The book to which the act refers, must be some book printed before the bill, which refers to it, was brought into parliament; and the book must have the title mentioned in the act. Now, both in the prior printed editions, whether in English, or Latin ; and in the prior English and Latin manuscripts of the Thirtynine Articles, which have reached us, there are numberless various readings; and some of these materially affect the sense of the text. This evidently makes it important to ascertain the edition referred to by the act of parliament of 1571. One of the most important of these various readings is to be found in the twentieth article.
In the text of the edition of 1628, and in all the subsequent editions, this article is expressed in the following terms, “ The Church hath power to decree rites and ceremonies ; and authority in controversies of Faith ; and yet it is not lawful for
the Church to ordain any thing that is contrary to God's word written ; neither may it expound one place of scriptures, that it be repugnant to another. Wherefore, although the Church be a witness and a keeper of Holy writ, yet, as it ought not to decree any thing against the same, so, besides the same, ought it not to enforce any thing to be believed for necessity of salvation.”
It is doubted by many, whether the first paragraph of this article, “ the church has power to decree rites and ceremonies, and authority in controversies of faith,”—was inserted in the printed copy of these articles, which was legislatively sanctioned by the act of 1671.
At the trial of Archbishop Laud he was accused of having fabricated this paragraph. With great indignation and eloquence he denied the fact; asserted, that it made a part of the cląuse as it stood originally, and charged his accusers with having wickedly caused it to be left out of the copies.
In 1710, the celebrated Anthony Collins revived the charge in a pamphlet, entitled, “ Priestcraft in Perfection, or a detection of the fraud of inserting and continuing this clause,(The Church hath power to decree Rites and Ceremonies, and authority in controversies of Faith,) in the 20th Article of the Articles of the Church of England.”
An able defence of the authenticity of the paragraph was published in 1710, under the title “ A Vindication of the Church of England from the aspersions of a late libel, entitled • Priestcraft in Perfection,' wherein, the controverted clause of the Church's power in the 20th Article is shown to be of equal authority with all the rest of the articles: and the Fraud and Forgery charged upon the Clergy, on the account of this clause, are relorted upon their accusers; with a Preface containing some remarks upon the Reflections in that Pamphlet, by a Priest of the Church of England.”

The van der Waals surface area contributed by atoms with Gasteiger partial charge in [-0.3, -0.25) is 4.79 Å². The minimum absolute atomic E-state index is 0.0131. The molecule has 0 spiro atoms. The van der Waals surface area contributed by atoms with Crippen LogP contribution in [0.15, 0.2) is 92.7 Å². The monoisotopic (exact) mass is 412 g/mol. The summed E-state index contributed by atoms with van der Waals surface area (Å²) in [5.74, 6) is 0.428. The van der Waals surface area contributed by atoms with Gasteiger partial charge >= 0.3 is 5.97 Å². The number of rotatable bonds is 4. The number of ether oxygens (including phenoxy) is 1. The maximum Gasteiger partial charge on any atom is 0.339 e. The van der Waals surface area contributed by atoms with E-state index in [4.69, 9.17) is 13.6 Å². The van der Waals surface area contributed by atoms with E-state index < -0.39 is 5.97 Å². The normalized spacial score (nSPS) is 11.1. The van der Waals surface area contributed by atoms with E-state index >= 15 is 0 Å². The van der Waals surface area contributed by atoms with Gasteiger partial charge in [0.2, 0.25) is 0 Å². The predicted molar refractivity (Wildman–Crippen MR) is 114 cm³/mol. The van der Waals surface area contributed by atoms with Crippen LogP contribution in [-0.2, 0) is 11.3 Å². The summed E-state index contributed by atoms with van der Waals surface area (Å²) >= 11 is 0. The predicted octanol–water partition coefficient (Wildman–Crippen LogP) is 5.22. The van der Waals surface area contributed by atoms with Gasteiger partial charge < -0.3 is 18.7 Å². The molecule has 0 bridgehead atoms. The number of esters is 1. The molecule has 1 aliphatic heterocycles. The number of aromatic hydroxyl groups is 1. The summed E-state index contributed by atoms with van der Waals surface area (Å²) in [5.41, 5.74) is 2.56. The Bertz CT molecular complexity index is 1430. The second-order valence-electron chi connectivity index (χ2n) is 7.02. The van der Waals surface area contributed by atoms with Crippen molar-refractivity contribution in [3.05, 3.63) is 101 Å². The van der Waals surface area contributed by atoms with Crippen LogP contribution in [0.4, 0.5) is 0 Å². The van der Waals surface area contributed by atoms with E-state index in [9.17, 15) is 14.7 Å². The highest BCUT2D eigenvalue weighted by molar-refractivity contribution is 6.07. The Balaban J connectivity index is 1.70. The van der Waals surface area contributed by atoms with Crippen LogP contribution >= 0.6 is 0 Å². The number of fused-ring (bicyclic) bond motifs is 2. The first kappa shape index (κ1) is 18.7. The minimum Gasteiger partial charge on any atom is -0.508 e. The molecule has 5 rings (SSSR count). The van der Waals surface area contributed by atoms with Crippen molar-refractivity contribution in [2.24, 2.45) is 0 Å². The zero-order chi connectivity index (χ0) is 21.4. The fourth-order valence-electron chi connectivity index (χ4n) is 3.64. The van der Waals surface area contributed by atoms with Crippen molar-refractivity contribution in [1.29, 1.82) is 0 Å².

This was followed in 1715, by "an Essay on the 39 Articles of Religion, agreed on in 1562, and revived in 1571, wherein(the text being first exhibited in Latin and English, and the minutest variations of 18 the most antient and authentic copies carefully noted),— An account is given of the proceedings of Convocation in framing and settling the text of the Articles. The controverted clause of the 20th Article demonstrated to be genuine : and the case of subscription to the articles is considered in point of Law, History und Conscience : with a Prefatory Epistle to Anthony Collins Esq. wherein the egregious Falsehoods and calumnies of the Author of Priestcraft in Perfection are exposed,—by Thomas Bennett, D. D. Rector of St. James's in Colchester.”
To both these answers, a reply was published in 1724, entitled, “ An Historical and Critical Essay on the Thirty-nine Articles of the Church of England; wherein it is demonstrated, that the clause,—the Church has power to decree Rites and Ceremonies, and Controversies of Faith, inserted in the 20th Article,'—is not a part of the Articles, as they were established by act of Parliament, of 13 of Queen Elizabeth, or agreed by the Convocation of 1569 or 1571.".
All these works discover talent, research and discernment; but all of them are written with too great asperity. .
Several other works, on the same subject, have been written ; but it is probable, that nothing is contained in any of them, which is not to be found in those that have been cited. .
They do not appear to the writer of these pages to lead to any certain conclusion. It is not bis intention to discuss the question : he has the satisfaction of being able to inform the reader, that it is in the hands of the most learned Rector of St. Paul's Church, Deptford. The following remark only, he begs leave to present to the consideration of bis readers.
All expectations of ascertaining, that any one of the printed editions, which have reached us, is the edition of the Thirty-nine Articles, referred to by the act of 1571, or expresses its text, must now be considered hopeless. But, as the act of 1571 mentions, that the articles contained in the printed book, are those “ agreed on by the Archbishops and Bishops, and the whole Clergy at the Convocation held in London, in the year 1562,” it may be thought, that the point may be gained, or